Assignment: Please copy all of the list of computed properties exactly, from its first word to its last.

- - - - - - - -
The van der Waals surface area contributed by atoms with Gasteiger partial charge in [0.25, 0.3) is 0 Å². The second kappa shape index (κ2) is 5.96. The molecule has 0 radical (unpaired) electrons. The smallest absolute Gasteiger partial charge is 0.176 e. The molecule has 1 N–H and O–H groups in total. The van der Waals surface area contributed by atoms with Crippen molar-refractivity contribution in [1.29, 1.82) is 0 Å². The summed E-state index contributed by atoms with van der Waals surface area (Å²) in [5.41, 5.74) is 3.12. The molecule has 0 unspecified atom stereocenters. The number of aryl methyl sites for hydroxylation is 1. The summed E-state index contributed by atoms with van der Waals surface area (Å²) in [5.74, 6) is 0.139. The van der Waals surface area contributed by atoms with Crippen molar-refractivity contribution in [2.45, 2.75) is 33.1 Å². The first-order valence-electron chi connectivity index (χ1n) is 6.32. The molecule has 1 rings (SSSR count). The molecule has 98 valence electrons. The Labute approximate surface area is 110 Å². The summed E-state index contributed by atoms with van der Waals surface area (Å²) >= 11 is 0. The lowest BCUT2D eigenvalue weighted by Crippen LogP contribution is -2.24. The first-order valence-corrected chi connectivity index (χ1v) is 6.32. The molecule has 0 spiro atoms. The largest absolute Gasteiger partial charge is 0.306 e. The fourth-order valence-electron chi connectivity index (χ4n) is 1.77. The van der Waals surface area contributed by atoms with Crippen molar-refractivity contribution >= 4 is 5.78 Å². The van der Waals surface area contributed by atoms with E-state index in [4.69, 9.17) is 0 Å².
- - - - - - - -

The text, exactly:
The van der Waals surface area contributed by atoms with Gasteiger partial charge in [0.25, 0.3) is 0 Å². The second kappa shape index (κ2) is 5.96. The molecule has 0 radical (unpaired) electrons. The smallest absolute Gasteiger partial charge is 0.176 e. The molecule has 1 N–H and O–H groups in total. The van der Waals surface area contributed by atoms with Crippen molar-refractivity contribution in [1.29, 1.82) is 0 Å². The summed E-state index contributed by atoms with van der Waals surface area (Å²) in [5.41, 5.74) is 3.12. The molecule has 0 unspecified atom stereocenters. The number of aryl methyl sites for hydroxylation is 1. The summed E-state index contributed by atoms with van der Waals surface area (Å²) in [5.74, 6) is 0.139. The van der Waals surface area contributed by atoms with Crippen molar-refractivity contribution in [2.45, 2.75) is 33.1 Å². The first-order valence-electron chi connectivity index (χ1n) is 6.32. The molecule has 1 rings (SSSR count). The molecule has 98 valence electrons. The Labute approximate surface area is 110 Å². The summed E-state index contributed by atoms with van der Waals surface area (Å²) >= 11 is 0. The lowest BCUT2D eigenvalue weighted by Crippen LogP contribution is -2.24. The first-order valence-corrected chi connectivity index (χ1v) is 6.32. The molecule has 0 spiro atoms. The largest absolute Gasteiger partial charge is 0.306 e. The fourth-order valence-electron chi connectivity index (χ4n) is 1.77. The van der Waals surface area contributed by atoms with Crippen molar-refractivity contribution >= 4 is 5.78 Å². The van der Waals surface area contributed by atoms with E-state index in [4.69, 9.17) is 0 Å².